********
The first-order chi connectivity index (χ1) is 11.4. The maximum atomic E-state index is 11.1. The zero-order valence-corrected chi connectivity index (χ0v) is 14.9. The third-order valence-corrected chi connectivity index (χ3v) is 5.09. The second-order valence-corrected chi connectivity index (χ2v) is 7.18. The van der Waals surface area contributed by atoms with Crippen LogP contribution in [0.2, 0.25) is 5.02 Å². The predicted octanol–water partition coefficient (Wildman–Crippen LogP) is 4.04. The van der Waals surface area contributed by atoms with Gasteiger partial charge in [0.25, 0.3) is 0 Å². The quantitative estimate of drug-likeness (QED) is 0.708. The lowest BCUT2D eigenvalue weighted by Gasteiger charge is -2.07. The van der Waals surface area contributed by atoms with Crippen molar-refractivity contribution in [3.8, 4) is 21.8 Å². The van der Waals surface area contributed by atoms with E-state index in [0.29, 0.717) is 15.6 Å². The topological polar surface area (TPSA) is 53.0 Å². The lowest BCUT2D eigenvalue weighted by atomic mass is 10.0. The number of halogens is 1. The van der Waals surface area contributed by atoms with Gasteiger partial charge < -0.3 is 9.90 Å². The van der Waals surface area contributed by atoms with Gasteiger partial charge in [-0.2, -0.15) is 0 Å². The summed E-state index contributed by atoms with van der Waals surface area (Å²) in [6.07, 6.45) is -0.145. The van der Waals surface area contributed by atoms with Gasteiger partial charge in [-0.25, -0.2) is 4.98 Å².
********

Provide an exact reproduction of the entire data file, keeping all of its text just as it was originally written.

The first-order chi connectivity index (χ1) is 11.4. The maximum atomic E-state index is 11.1. The zero-order valence-corrected chi connectivity index (χ0v) is 14.9. The third-order valence-corrected chi connectivity index (χ3v) is 5.09. The second-order valence-corrected chi connectivity index (χ2v) is 7.18. The van der Waals surface area contributed by atoms with Crippen LogP contribution in [0.2, 0.25) is 5.02 Å². The predicted octanol–water partition coefficient (Wildman–Crippen LogP) is 4.04. The van der Waals surface area contributed by atoms with Gasteiger partial charge in [0.25, 0.3) is 0 Å². The quantitative estimate of drug-likeness (QED) is 0.708. The lowest BCUT2D eigenvalue weighted by Gasteiger charge is -2.07. The van der Waals surface area contributed by atoms with Crippen molar-refractivity contribution in [3.8, 4) is 21.8 Å². The van der Waals surface area contributed by atoms with E-state index in [0.29, 0.717) is 15.6 Å². The topological polar surface area (TPSA) is 53.0 Å². The lowest BCUT2D eigenvalue weighted by atomic mass is 10.0. The number of halogens is 1. The van der Waals surface area contributed by atoms with Gasteiger partial charge < -0.3 is 9.90 Å². The van der Waals surface area contributed by atoms with Gasteiger partial charge in [-0.2, -0.15) is 0 Å². The summed E-state index contributed by atoms with van der Waals surface area (Å²) in [6.07, 6.45) is -0.145. The van der Waals surface area contributed by atoms with Gasteiger partial charge in [-0.25, -0.2) is 4.98 Å².